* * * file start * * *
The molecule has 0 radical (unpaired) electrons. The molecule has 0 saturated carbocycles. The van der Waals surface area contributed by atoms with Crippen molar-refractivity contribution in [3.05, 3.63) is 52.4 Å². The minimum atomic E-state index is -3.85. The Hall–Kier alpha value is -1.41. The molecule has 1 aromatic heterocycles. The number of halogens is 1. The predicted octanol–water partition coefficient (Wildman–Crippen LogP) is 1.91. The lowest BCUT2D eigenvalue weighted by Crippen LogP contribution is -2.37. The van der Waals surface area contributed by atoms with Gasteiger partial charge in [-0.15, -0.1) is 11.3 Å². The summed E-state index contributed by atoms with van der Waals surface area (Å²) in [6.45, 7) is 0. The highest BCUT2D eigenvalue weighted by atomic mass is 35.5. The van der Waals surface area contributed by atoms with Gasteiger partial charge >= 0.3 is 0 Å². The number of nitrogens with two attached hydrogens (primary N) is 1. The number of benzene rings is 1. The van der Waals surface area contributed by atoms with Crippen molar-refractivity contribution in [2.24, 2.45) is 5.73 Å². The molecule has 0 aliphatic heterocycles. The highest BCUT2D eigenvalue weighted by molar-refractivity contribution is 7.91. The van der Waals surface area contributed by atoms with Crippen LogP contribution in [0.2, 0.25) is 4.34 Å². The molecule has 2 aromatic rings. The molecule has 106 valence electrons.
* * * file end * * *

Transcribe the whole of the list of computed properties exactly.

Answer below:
The molecule has 0 radical (unpaired) electrons. The molecule has 0 saturated carbocycles. The van der Waals surface area contributed by atoms with Crippen molar-refractivity contribution in [3.05, 3.63) is 52.4 Å². The minimum atomic E-state index is -3.85. The Hall–Kier alpha value is -1.41. The molecule has 1 aromatic heterocycles. The number of halogens is 1. The predicted octanol–water partition coefficient (Wildman–Crippen LogP) is 1.91. The lowest BCUT2D eigenvalue weighted by Crippen LogP contribution is -2.37. The van der Waals surface area contributed by atoms with Gasteiger partial charge in [-0.15, -0.1) is 11.3 Å². The summed E-state index contributed by atoms with van der Waals surface area (Å²) in [6.45, 7) is 0. The highest BCUT2D eigenvalue weighted by atomic mass is 35.5. The van der Waals surface area contributed by atoms with Gasteiger partial charge >= 0.3 is 0 Å². The number of nitrogens with two attached hydrogens (primary N) is 1. The number of benzene rings is 1. The van der Waals surface area contributed by atoms with Crippen molar-refractivity contribution in [2.24, 2.45) is 5.73 Å². The molecule has 0 aliphatic heterocycles. The highest BCUT2D eigenvalue weighted by molar-refractivity contribution is 7.91. The van der Waals surface area contributed by atoms with Crippen LogP contribution in [0.2, 0.25) is 4.34 Å². The molecule has 2 aromatic rings. The molecule has 106 valence electrons.